Mt. Ono 大野山

Yaga Station 谷峨駅 – Mt. Ono 大野山 – Yamakita Station 山北駅

Duration: 4 hours
Distance: 11.3 km
Elevation change: 557 metres
Highest point: 723 metres
Difficulty:
Start: Yaga Station (Gotemba Line)
Finish: Yamakita Station (Gotemba Line)
Map: Yama to Kogen Chizu 山と高原地図 [No.29 丹沢 TANZAWA]
GPX TrackKML TrackGSIPDF Topo Map

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Low Lying Mountain with Wonderful Fujisan Views

Mt. Ono located in the Tanzawa-Oyama Quasi-National Park is a popular year-round hiking destination. It is suitable for beginners and families with elementary school aged children. In fine weather the broad sunbathed summit offers up a spectacular view of Mt. Fuji. The hike can be undertaken in either direction though moving in a clockwise fashion ensures the best Fujisan views are gotten in the early morning and the gradient is also gentler.

The hike sets out from Yaga Station 谷峨駅 on the Gotemba Line around 90 minutes from Shinjuku. Exit the station turn right and mosey up the street. Go across the highway and look out for the sign Onoyama chikamichi (shortcut) 大野山近道 which passes through some rice fields. After crossing the blue railed suspension bridge turn left and begin meandering up the bitumen. The trailhead proper 大野山ハイキングコース入口 is a 25 minute (1.7 km) walk from Yaga Station. On the whole, the hike is adequately signposted albeit mostly in Japanese though easy enough to follow.

Proceeding through a deer gate which you need to untie and retie the trail cuts across a paved road nearby a bio toilet. From here on the path re-enters the forest along a gentle and easy to walk slope. After a second road crossing and gaining elevation, the view opens out with sweeping unobstructed views of Fujisan. In the autumn Chinese silver grass (Japanese susuki) only adds to the spectacle. Following some animal wood carvings along with a handmade sign at 634 metres (the same height as the Tokyo Skytree), it’s about 100 metres to the top. Closer to the summit signs of the mountain’s former life as a cow breeding ranch become evident with remains of agricultural fencing, ramshackle barns and windbreaks.

On what was an absolutely gorgeous weekend morning I had expected Mt. Ono 大野山 (723 m) to be teeming with hikers though surprisingly there was only a couple of others resting on the rough-hewn benches. Apart from Mt. Fuji, good views can be had of the Tanzawa Mountains, Mt. Hakone, and Izu Oshima Island in Sagami Bay. When you’re ready to head off, keep going on the footpath to the far side of the mountain, past the carpark veering right at the gated road. Here I managed to catch a glimpse of some cows grazing on lush pastures in a fenced off paddock.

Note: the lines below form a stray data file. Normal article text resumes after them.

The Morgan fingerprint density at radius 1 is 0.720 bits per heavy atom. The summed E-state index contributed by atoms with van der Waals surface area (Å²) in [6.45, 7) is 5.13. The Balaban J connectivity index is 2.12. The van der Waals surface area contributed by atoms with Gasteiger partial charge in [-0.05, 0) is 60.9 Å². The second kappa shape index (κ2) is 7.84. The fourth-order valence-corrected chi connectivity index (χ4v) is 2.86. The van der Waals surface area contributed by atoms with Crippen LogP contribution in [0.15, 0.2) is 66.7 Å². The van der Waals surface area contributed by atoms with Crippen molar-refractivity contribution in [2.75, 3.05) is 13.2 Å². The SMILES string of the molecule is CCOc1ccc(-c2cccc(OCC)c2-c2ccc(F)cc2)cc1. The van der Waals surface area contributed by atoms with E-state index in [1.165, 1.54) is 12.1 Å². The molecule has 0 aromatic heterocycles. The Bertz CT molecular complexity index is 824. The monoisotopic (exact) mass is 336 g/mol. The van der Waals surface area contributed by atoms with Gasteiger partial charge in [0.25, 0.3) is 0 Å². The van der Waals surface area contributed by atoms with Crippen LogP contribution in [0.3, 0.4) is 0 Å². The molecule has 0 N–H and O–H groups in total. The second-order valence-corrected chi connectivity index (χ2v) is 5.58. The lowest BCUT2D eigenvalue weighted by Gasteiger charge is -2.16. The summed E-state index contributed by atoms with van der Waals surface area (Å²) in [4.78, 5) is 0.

The descent to the trailhead on the Yamakita Station 山北駅 side is narrow in places so take care with your footwork. From the summit it’s around an hour to the paved road and a further 50 minutes thereafter through a residential area to reach the station. Unfortunately for myself this wasn’t quite the end of the story. Just before hitting the main road a suzumebachi (Japanese hornet) managed to fly unnoticed straight into my black hoodie. I suspected it was such, and before I could let it loose, it had stung me on the left side of my neck. Hurt like crazy though consider myself fortunate I didn’t go into anaphylaxis. If you have better luck then enjoy a dip at Sakura Hot Spring (400 yen for 2 hours), a public run onsen on the south side of Yamakita Station.
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7 comments
  • Did this hike sometime last year. I moved it but then again felt a bit frightened over the narrow ridge. Then again, the descent was one pleasant hike that I can do a hundred times.
    Please take care of that nasty looking bite.
    Thanks ka for always sharing your adventures and your hikes and stunning photos.

  • Chatting to a hiker, she told me Xmas and cherry blossom time on the summit was like Shinjuku Station (LOL) — you can see why, with its open grassy area ideal for picnics. You went at a good time. She also said you can visit the dairy farm across the summit for milk, it that’s your thing.

    • For the bite, so unlucky, and such a rare event. Sorry to hear about that, David. After getting anaphalaxis only once 10 years ago in a UK supermarket (its air con system reaction?), I carry an epipen when I hike (for myself and others). I carry also for safety in the backcountry a tiny signalling mirror (weight 1 gram). It is a long handled dental mirror, handle snapped off, bought in Daiso 100 yen store. When hiking in certain areas, esp. around and north of Okutama Lake, I bring a small bear spray (Amazon) and learned how to properly use it in concert with voice tone and body language from ranger videos on YouTube. Just me 2 cents

      • Never imagined I’d ever get stung. What I won’t be doing anytime soon at least in the autumn is wearing my black hoodie. Apparently they are attracted to darker colours. In your case carrying an EpiPen is a sensible decision. One other thing you might like to add to your safety arsenal is a Cocoheli transmitter it definitely provides some extra peace of mind.

      • Hiked this last week. Takes 3 – 3.5 hrs leisurely. If you’re not in the mood for long train trips / buses, this is a pleasant hike with quite a bit of variety
        https://hikingtokyo.com/2020/04/05/mt-hinata-404m-mt-mijo-237m-isehara-atsugi-cities-kanagawa-prefecture/
        Oyama area with leaves changing colour is super busy now, so if hikers do this on a weekend, I suggest taking the cable car at 10.30 — 11 am, not at 9am when it starts (hordes of people, long waits).
        Finishes in a quaint onsen village w/ irregular buses, but just walk 10 mins further down the lane til you hit the main road; big bus stop opposite w/ many buses to several Odakyu Line stations — any will do.

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